I am presently surrounded by all of my worldly possessions: everything from a grade school picture to my mother-in-law’s best crystal candleholders; every possible-sized pot and dishes from at least 3 sets; hair brushes of unknown provenance, pots full of defunct ballpoint pens, 4 oriental rugs of varying sizes, and one forlorn dwarf bamboo in a moldering pot. And that’s only what I can presently see! As I relocate from my home of 25 years to an apartment (which I thought was spacious), I have learned some valuable lessons which I will impart to you.
The three most dreaded words in the English language are, “Have you seen…” followed closely by “Where is the…” and “It’s here somewhere.”
You know you’re getting old when you need more space for your medicine collection than for your makeup (and note that all your makeup, which has been hidden away for years, begins with some variant of “anti-aging”).
If you say to yourself, “Where did this ever come from?” or “Is this mine?” toss it! If you haven’t seen/used it in memory, you don’t need it.
If you and your significant other are still on speaking terms after a couple of weeks of this, you’re good for all eternity – or at least until one or the other of you walks out in disgust.
Keys. If you have any idea of what all these keys you’ve accumulated over the years unlock, you’re a better person than I. Corollary: put tags on all keys while you still have some idea, albeit vague, of what they go to. Another corollary: do you know how hard it is to throw away a key? What if…?
Carefully label all boxes as they are packed. That way, you’ll have a perfectly good reason to burst into tears when, unpacking, you find your good silverware at the bottom of a box of coat hangers.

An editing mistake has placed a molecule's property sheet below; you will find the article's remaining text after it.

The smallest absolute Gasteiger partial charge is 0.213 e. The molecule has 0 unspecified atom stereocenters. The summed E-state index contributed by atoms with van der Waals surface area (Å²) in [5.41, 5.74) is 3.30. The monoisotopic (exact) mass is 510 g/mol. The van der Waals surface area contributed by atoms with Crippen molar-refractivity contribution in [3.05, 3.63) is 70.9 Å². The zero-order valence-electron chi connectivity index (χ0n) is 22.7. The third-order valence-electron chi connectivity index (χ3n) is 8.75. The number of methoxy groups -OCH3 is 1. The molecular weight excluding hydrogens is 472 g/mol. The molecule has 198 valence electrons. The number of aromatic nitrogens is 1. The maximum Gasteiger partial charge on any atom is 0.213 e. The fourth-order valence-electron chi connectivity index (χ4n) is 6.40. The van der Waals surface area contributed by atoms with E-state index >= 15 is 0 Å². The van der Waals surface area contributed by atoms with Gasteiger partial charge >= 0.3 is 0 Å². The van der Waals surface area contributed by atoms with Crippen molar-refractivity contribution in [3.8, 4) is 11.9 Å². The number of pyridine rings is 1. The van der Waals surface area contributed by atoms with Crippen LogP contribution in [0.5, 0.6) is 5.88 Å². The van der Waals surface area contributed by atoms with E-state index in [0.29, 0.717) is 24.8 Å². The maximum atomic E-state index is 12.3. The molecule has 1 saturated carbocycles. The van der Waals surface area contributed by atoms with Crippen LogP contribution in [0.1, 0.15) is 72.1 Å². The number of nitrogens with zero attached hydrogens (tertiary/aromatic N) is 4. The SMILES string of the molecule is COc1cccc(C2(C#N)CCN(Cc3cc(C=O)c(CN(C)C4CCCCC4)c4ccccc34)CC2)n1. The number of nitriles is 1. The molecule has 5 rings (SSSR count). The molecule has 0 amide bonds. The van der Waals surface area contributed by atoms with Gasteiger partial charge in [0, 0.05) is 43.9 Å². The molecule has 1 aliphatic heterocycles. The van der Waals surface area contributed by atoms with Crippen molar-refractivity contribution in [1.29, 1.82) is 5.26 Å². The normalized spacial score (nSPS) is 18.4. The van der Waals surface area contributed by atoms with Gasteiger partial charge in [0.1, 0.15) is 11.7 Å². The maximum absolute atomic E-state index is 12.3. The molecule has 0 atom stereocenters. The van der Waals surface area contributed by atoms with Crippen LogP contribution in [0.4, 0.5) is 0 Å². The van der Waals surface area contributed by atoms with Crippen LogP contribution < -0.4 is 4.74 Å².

When you just can’t take the sight of clutter as far as the eye can see, when your beautiful, light-filled apartment is pitch black because there are boxes stacked against the windows, when you find one more piece of something you know goes with something else but you can’t remember what and you don’t dare throw it away because you know that sooner or later you’ll find what it goes to, when it’s all just too much – well, it’s time to find a wine glass and a bottle of good wine, put the classical guitar music on and just try not to think about it for a while. It will still be there when you’ve finished the wine, but you just won’t care.
I feel like a coral reef without the pretty fish! Layers upon layers of boxes, paintings, pitchers and pictures, lamps and lamp shades, international things that I’m sure caught my eye in Bolivia or Beijing, Egypt or Copenhagen – what is it and why do I have it? Or does it have me?
How did all this stuff accrete to me? I feel like a coral reef without the pretty fish! Layers upon layers of boxes, paintings, pitchers and pictures, lamps and lamp shades, international things that I’m sure caught my eye in Bolivia or Beijing, Egypt or Copenhagen – what is it and why do I have it? Or does it have me? I look enviously at refugees, carrying all their worldly possessions in bundles and, while I don’t wish to be in their number, I respect their ability to put all of their really important possessions in a sheet or serape, bring the corners together in a knot and sling everything over their shoulders.
I did miss one very important lesson: if you can find some clean clothes somewhere, put them on and come to a concert. November 11th, the American String Quartet along with Tom Sleigh and Phil Klay will be performing at our regular venue, Temple Beth-El, at our regular time 3:15. You can come inside, shut off the clutter and confusion for a couple of hours and just relax, re-lax. It will all be there when you get back, but I am a believer in escape, no matter how transitory. And if you see someone with a serape full of possessions over her shoulder, well that will be yours truly.
– E Doyle